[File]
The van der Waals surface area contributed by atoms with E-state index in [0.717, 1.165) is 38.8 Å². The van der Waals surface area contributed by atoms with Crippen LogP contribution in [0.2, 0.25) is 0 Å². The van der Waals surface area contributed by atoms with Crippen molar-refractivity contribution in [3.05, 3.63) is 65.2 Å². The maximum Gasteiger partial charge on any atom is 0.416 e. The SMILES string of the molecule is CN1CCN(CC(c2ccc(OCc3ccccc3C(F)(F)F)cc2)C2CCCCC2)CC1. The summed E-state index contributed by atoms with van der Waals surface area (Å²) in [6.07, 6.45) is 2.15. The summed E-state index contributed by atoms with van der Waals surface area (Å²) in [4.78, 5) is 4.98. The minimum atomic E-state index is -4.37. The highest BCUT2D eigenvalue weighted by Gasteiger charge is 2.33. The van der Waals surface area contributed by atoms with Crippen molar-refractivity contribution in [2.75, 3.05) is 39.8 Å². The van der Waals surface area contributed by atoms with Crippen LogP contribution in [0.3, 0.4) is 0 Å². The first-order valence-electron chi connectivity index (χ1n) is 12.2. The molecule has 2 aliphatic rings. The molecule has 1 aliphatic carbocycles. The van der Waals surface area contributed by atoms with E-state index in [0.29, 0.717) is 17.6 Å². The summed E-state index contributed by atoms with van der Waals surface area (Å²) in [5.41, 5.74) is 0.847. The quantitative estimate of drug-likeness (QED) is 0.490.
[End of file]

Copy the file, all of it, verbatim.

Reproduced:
The van der Waals surface area contributed by atoms with E-state index in [0.717, 1.165) is 38.8 Å². The van der Waals surface area contributed by atoms with Crippen LogP contribution in [0.2, 0.25) is 0 Å². The van der Waals surface area contributed by atoms with Crippen molar-refractivity contribution in [3.05, 3.63) is 65.2 Å². The maximum Gasteiger partial charge on any atom is 0.416 e. The SMILES string of the molecule is CN1CCN(CC(c2ccc(OCc3ccccc3C(F)(F)F)cc2)C2CCCCC2)CC1. The summed E-state index contributed by atoms with van der Waals surface area (Å²) in [6.07, 6.45) is 2.15. The summed E-state index contributed by atoms with van der Waals surface area (Å²) in [4.78, 5) is 4.98. The minimum atomic E-state index is -4.37. The highest BCUT2D eigenvalue weighted by Gasteiger charge is 2.33. The van der Waals surface area contributed by atoms with Crippen molar-refractivity contribution in [2.75, 3.05) is 39.8 Å². The van der Waals surface area contributed by atoms with Crippen LogP contribution in [0.3, 0.4) is 0 Å². The first-order valence-electron chi connectivity index (χ1n) is 12.2. The molecule has 2 aliphatic rings. The molecule has 1 aliphatic carbocycles. The van der Waals surface area contributed by atoms with E-state index in [0.29, 0.717) is 17.6 Å². The summed E-state index contributed by atoms with van der Waals surface area (Å²) in [5.41, 5.74) is 0.847. The quantitative estimate of drug-likeness (QED) is 0.490.